BUT FOR THE MEMORIES
The Briar Creek that I grew up near was the epitome of a perfect wild brook trout stream. A fact that was not contemplated during my youth yet became painfully obvious when I became an adult and started to travel the country. It was a true rarity. A jewel of the outdoors that not only was in its prime as I knew it, but was also vastly left alone by local fishermen. It was perfection within the trout world, and the best of trout streams to a 12 year old boy with a hand-me-down fly rod and a tin of wet flies. To that boy, it was water equal to any of those found in the pages of magazines, with brookies so brilliant and plentiful that no rival was possible. At least in my young mind it was so.
The creek was formed by two forks. The East fork flowed from a spring near the base of Knob Mountain, and then travelled through farm fields and 2 beaver dams. From the point of the second beaver dam downstream to its confluence with the west branch it was intermittently brush choked with a few stretches of hemlock shrouded runs. This was an ecosystem of its own as the beaver dam was full of large fish, and the lower run was in essence a tail-water fishery. We would begin at the dam until we had caught a brace of keepers, and then move downstream, pool-hopping between us through the hemlock runs.
The West fork was fed from a spring that had long ago been formed into a farm pond. From that point its gradient was increased rapidly and its pocket water tumbled down through a mile and a half of hemlocks, where it met with the East fork. This pocket water stretch taught me everything I needed to know about fly fishing so many of the waters I encountered later in life out west. I learned by trial and error how a drifting wet fly "needed" to be presented in order to even be looked at. Later, I would come to realize that the fish on Briar Creek came to the creel with much more difficulty than most waters I had encountered since.
It was at the confluence of the two forks that a large pool formed in the shade of several old hemlocks, before gaining speed and heading out through meadows where it dumped into the local watershed. It was a beautiful place to behold. With just enough room for casting, small gravel bars to approach the water, and almost an ethereal feeling while in the shade of those huge dark trees. It was the genesis of this fisherman's piscatorial memories and the birthplace of so many pans of frying fish in my mom's kitchen. Quite often through the years, I will find myself sitting along other waters, yet daydreaming about that hemlock pool. More waters than I can count have taken me back there. It seems that my mind has decided that place "is" fishing. Not able to understand exactly why my mind works in that fashion, I've willingly accepted that fact and not fought it. After all, it did treat me well, so who am I to complain simply due to a lack of understanding?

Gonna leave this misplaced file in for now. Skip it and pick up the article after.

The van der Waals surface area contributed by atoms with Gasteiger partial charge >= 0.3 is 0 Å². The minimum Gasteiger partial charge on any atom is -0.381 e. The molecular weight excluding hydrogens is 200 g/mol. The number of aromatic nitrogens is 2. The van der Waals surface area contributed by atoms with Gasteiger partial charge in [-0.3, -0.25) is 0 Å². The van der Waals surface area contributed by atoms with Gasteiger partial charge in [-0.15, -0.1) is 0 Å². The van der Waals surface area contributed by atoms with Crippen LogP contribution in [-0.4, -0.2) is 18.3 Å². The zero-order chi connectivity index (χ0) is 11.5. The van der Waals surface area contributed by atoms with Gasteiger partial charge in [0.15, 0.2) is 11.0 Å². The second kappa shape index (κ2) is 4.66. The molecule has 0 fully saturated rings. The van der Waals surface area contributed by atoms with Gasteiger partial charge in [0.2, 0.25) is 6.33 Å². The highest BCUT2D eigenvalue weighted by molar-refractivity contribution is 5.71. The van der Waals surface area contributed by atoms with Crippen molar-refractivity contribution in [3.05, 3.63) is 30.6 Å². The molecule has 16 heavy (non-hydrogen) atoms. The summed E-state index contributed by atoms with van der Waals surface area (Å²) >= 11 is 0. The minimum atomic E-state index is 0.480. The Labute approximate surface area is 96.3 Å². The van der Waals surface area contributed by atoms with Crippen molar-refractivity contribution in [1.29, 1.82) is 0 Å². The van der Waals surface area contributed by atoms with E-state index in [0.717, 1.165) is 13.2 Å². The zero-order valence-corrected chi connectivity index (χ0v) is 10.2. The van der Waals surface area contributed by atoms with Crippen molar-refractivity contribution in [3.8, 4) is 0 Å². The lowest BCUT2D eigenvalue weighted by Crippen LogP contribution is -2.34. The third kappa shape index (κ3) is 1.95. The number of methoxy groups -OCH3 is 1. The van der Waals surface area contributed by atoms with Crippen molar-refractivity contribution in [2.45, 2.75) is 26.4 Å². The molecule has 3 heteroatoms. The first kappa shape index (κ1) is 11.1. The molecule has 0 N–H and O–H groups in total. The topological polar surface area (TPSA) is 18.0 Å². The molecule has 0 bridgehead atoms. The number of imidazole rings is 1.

A few years back I realized that I had not fished the water in many years. So with rod in hand I took the trip back home and made my way through the woods from that familiar gravel road. However, things had changed. There was no longer a watershed as I had known it. In an effort to fix a damaged and dangerous dam, the watershed had undergone a complete transformation. At the beginning of those old meadows the creek was now routed underground. The entire area of the confluence was now open grass. Gone was the pool. Gone were the hemlocks. Gone was all that I had known and loved for so many years. Not giving it enough time to sink in, I turned away and began fishing my way back up the west fork and its pocket water. Some fish were still there, but most were in the 5" range. Still as beautiful as ever, but far fewer than I recalled. I fished casually upstream for about a half a mile, then turned around and strolled back down to the location of the old pool. With a dozen fish on the walk I still could not shake the sadness of what had become of my pool. Sitting on a stump on the edge of the tree line where the meadow began, I looked out over the old location. It was gone, but I could still sense it. Closing my eyes I could hear the streams currents converging. I could smell the thick heavy air under the canopy of the hemlocks, and feel the pea-gravel move under my high-top converse sneakers. I was there. It was there. Just as I had often found myself while sitting on the banks of waters far better known and heralded. And it was then that I understood, but for memories many things such as this small stretch of water would at some point cease to exist. Not just go away, but cease to exist as if they had never existed at all. That is, unless it's existence and meaning are held in the memories of those which it had touched.